But silence can breed ignorance and there are some questions you may not want to ask your friends.
For instance, does a Hollywood wax mean you are cleaner?
And does a longer labia mean you have had a lot of sexual partners (as some people really do believe?)
Here reveal the most widely believed myths that could actually be affecting your vaginal health and the real facts behind them.
1. Having lots of sex stretches the labia
Although shocking, people really do think that multiple sexual partners or lots of sex can affect the way your downstairs looks.
Experts confirm that sex should never have a long lasting physical effect on the appearance of your vagina and the shape and size of your labia are not affected by sex.
Pelvic health expert Eleanor Gardner, medical sales manager for the YES Company, wants to remind everyone that "the vagina is designed to stretch for childbirth – even a larger partner won't have an effect on the size of your vagina.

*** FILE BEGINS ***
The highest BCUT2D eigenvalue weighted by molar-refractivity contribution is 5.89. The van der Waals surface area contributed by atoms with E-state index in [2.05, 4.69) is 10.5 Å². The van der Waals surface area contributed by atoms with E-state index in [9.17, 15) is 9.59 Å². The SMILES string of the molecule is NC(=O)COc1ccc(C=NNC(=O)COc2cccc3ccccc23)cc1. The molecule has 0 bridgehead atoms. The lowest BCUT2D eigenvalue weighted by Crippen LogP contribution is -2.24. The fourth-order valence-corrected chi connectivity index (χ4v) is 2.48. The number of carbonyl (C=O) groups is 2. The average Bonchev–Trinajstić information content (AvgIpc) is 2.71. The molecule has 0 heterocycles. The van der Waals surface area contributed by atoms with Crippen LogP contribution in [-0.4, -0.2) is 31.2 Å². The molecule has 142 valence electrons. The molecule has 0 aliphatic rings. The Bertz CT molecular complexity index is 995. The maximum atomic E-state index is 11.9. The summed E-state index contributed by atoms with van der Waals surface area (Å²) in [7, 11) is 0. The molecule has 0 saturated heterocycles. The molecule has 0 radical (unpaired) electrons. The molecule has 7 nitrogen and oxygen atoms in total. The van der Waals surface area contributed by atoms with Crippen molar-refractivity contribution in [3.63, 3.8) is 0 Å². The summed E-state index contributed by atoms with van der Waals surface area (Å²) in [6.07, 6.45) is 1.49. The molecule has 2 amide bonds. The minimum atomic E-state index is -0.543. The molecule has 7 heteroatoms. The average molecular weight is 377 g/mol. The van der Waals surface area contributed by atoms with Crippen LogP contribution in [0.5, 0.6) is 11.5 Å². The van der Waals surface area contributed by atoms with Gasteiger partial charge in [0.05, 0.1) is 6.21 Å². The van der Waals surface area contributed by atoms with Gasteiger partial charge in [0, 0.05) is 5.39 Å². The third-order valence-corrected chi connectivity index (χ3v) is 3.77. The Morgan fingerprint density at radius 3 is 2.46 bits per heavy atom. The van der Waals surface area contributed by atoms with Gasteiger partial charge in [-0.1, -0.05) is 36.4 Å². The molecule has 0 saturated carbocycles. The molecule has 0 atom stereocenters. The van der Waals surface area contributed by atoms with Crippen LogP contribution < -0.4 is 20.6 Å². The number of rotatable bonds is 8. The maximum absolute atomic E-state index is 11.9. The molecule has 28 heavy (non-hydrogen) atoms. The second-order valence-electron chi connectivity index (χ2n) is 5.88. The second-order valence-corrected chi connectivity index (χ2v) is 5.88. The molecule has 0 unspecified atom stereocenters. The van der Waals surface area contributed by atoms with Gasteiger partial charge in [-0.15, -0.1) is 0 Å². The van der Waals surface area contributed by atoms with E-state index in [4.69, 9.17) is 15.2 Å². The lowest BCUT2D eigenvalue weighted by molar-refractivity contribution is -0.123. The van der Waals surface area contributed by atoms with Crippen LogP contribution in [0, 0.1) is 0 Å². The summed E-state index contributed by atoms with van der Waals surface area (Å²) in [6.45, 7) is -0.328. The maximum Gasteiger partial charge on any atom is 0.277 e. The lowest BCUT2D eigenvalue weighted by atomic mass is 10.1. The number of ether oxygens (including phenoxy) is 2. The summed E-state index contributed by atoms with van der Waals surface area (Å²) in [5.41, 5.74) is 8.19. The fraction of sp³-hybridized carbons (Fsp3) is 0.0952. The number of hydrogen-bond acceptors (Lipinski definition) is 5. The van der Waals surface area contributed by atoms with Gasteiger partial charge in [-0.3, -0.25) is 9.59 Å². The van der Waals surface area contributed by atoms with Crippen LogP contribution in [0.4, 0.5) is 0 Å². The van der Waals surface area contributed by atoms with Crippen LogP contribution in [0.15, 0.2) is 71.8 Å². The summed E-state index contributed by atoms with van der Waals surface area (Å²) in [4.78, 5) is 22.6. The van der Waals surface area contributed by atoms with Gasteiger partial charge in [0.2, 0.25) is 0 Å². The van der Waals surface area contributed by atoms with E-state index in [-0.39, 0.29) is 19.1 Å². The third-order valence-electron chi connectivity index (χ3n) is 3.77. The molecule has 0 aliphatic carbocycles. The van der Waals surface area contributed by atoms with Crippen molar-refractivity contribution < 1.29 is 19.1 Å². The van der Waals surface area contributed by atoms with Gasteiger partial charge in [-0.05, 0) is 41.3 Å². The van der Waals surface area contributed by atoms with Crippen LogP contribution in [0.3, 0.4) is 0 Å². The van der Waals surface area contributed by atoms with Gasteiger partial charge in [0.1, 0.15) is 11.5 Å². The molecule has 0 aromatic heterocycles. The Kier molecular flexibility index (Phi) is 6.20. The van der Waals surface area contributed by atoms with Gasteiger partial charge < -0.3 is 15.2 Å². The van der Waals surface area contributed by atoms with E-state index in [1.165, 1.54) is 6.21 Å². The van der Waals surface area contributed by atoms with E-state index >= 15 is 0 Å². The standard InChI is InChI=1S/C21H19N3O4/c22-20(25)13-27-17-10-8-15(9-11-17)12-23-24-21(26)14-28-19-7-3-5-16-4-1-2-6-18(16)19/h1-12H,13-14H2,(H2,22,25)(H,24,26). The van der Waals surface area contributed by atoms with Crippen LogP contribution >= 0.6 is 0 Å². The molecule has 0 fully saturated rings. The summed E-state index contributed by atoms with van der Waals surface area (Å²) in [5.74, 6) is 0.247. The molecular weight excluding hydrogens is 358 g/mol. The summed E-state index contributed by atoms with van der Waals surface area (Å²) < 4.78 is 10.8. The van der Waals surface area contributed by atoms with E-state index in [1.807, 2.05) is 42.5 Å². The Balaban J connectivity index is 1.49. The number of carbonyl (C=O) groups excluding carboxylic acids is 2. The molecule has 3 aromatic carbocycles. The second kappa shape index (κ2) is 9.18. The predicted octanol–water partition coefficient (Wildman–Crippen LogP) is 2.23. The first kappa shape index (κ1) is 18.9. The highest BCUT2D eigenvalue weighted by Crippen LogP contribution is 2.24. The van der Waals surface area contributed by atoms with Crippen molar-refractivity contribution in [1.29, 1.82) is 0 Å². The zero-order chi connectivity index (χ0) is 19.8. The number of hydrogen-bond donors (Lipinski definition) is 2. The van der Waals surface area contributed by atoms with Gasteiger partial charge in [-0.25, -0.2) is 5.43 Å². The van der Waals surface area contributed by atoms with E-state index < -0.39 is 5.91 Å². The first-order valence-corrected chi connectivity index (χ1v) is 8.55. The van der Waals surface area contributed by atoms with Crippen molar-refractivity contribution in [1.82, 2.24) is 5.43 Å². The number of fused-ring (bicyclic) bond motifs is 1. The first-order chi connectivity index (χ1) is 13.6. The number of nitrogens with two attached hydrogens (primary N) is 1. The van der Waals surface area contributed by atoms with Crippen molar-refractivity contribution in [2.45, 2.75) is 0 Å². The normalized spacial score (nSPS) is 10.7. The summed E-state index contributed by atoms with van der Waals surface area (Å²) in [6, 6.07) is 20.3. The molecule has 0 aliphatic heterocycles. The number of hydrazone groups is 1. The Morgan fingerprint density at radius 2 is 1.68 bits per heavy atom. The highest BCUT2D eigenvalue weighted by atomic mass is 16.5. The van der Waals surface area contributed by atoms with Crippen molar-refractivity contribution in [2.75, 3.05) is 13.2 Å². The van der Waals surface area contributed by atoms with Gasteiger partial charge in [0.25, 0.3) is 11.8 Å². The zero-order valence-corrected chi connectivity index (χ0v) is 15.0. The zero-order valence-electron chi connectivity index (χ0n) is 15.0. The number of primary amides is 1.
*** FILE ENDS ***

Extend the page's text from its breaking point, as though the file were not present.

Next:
"When you are aroused the tissues of the vagina and vulva (including clitoris) will become engorged with blood and will start to swell and may appear darker.
"Inside the body the top of the vagina will expand.
"The increased blood flow will facilitate an increase in natural lubrication.
"These changes however are not long lasting.
"Other more permanent changes may be indicative of a disease."
2. Pubic hair is dirty
Although the popularity of the 'Hollywood' may be dwindling, there is still a fairly common belief that pubic hair is dirty and off-putting for your partner.
Dr Vanessa Mackay warns that pubic hair is actually beneficial to your vaginal and sexual health, and going hairless can increase your risk of infection and STIs.
“Pubic hair offers a natural barrier to keep things clean, to decrease contact with viruses and bacteria, and to protect the tender skin of the area," she said.